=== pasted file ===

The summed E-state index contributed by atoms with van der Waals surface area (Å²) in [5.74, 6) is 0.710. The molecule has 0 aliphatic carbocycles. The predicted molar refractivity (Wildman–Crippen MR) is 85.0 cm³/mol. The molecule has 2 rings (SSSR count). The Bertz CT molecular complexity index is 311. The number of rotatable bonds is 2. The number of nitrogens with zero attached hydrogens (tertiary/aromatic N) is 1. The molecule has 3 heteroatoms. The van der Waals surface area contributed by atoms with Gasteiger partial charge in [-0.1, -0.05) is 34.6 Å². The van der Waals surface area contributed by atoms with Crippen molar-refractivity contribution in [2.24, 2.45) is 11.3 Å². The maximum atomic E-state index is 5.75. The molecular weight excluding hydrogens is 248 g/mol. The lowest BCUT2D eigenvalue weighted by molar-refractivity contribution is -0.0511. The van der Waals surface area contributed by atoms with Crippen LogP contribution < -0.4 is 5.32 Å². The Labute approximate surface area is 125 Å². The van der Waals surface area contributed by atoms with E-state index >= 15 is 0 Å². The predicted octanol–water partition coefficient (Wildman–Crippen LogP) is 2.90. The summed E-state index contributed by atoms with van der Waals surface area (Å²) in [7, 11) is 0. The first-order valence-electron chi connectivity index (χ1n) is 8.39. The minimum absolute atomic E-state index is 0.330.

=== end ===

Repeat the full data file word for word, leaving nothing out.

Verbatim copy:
The summed E-state index contributed by atoms with van der Waals surface area (Å²) in [5.74, 6) is 0.710. The molecule has 0 aliphatic carbocycles. The predicted molar refractivity (Wildman–Crippen MR) is 85.0 cm³/mol. The molecule has 2 rings (SSSR count). The Bertz CT molecular complexity index is 311. The number of rotatable bonds is 2. The number of nitrogens with zero attached hydrogens (tertiary/aromatic N) is 1. The molecule has 3 heteroatoms. The van der Waals surface area contributed by atoms with Gasteiger partial charge in [-0.1, -0.05) is 34.6 Å². The van der Waals surface area contributed by atoms with Crippen molar-refractivity contribution in [2.24, 2.45) is 11.3 Å². The maximum atomic E-state index is 5.75. The molecular weight excluding hydrogens is 248 g/mol. The lowest BCUT2D eigenvalue weighted by molar-refractivity contribution is -0.0511. The van der Waals surface area contributed by atoms with Crippen LogP contribution < -0.4 is 5.32 Å². The Labute approximate surface area is 125 Å². The van der Waals surface area contributed by atoms with E-state index >= 15 is 0 Å². The predicted octanol–water partition coefficient (Wildman–Crippen LogP) is 2.90. The summed E-state index contributed by atoms with van der Waals surface area (Å²) in [7, 11) is 0. The first-order valence-electron chi connectivity index (χ1n) is 8.39. The minimum absolute atomic E-state index is 0.330.